From a practical point of view removing one row of cam-drive chain from a car engine will release 3-5 additional horsepower and allow the engine to rev more freely. Replacing the chain with a belt appears to also release a few extra horses and will definitely reduce maintenance. The chain in my old Alfa is a wonderful, noisy and fiddly thing to adjust, but the belts in modern cars need no adjustment or lubrication, are quieter, last longer and are replaced ‘just in case’. They also retain cam timing spec far longer, which keeps the engine within exhaust pollution standards.

    But there’s little in common between a car revving to 8,000 rpm and delivering umpteen kW and a bike rider spinning at 100 rpm. Other than the inevitable chain stretch, the need for lubrication, wear and quite frequent replacement. A belt drive may or may not be more efficient but it will require less maintenance, is simpler and will probably last forever.

    Combined with hub gears or some other gearing method belts may well have a big future on bikes. Or maybe shaft drive will deliver even greater benefits? Mind you, the UCI will probably ban it anyway.

  4. gtveloce August 31, 2007 at 8:50 pm #

    Of course it wasn’t Phil who said that, I’m just losing my mind and confusing my bike bloggers. But I still think belts are interesting ;-)

  5. frank scurlock September 10, 2007 at 12:04 am #

    Would dig passing on some “real” information about the belt system. Geez, rough crowd in here.

    Frank Scurlock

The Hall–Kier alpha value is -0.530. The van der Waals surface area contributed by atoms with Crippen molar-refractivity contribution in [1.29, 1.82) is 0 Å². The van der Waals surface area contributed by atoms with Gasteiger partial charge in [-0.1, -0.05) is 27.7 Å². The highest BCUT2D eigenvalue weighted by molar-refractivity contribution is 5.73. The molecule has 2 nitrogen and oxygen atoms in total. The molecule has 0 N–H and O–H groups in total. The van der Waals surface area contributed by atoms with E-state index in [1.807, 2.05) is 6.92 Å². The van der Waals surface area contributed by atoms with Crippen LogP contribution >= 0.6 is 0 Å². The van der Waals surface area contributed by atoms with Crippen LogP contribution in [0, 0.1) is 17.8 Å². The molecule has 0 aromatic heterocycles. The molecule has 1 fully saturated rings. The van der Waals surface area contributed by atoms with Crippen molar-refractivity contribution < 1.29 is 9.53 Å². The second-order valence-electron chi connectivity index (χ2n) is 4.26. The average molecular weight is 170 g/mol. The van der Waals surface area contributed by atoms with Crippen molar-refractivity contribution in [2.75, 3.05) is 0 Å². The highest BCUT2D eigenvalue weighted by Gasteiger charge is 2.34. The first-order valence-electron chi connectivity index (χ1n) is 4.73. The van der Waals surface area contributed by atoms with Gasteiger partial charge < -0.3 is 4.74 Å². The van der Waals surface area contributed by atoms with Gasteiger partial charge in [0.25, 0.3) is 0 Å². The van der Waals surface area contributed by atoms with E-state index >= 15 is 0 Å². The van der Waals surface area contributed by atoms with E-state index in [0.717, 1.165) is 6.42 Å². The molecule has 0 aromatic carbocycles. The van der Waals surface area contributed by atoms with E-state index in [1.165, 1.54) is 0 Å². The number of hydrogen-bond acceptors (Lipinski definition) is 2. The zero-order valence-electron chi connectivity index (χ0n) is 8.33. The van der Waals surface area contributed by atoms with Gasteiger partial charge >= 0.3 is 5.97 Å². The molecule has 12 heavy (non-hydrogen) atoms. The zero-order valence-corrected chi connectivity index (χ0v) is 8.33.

Carbon Drive Systems

    frank@spotbikes.com

  6. nmanhipot May 12, 2009 at 2:16 pm #

    Well, I’m late to the party, but I found this article, so possibly others might as well.

    Belt-driven drive-trains are poorly designed and doomed to mushy performance, skipping and derailing?

    Perhaps we’re forgetting the “real world”. The world that exists outside of cycling. Granted, you can’t find rider weight limits on frames, forks or saddles and companies won’t allow their products to be tested against one another, but I’m looking forward to internally-geared belt-driven bicycles.

    After reading all the bad press on polycogs for bicycles, I was surprised to see nothing but belts at the Harley-Davidson showroom taking the full wrath of 96 cubic-inch heavy-breathing fire-bellies. Oh, and the dealer said they’re good for at least 60,000 miles. Go ahead and complain, if you must, but handmade leather polycogs graced the giant flywheels of the earliest motorized bicycles and are still going strong today. I for one am looking forward to a very low maintenance drivetrain, as opposed to having to replace chains two or three times per year, cassettes once or twice per year and chainrings every other year.

  7. walter August 20, 2009 at 5:42 pm #

    @nmanhipot
    Don’t compare motorcycles to human powered bicycles. The former have almost unlimited energy, the latter have to be extremely efficient. What works perfectly on a motorcycle, can be unacceptable for a bicycle.

    As for the carbon drive, the problem is in gears. Hub gears simply waste to much energy. An don’t get me started about the NuVinci…

  8. ZigaK August 28, 2009 at 5:52 am #

    What about Rohloff hub gears?
    http://www.rohloff.de/en/technical/efficiency/
    apparently it has the same efficiency as the standard transmission

  9. beats May 10, 2011 at 6:50 pm #

    Nice posting! I cling on to listening to the reports.I like that there’s a keep a copy system of an elastic wire and magnets holding the pin mechanism in place.Beats By Dre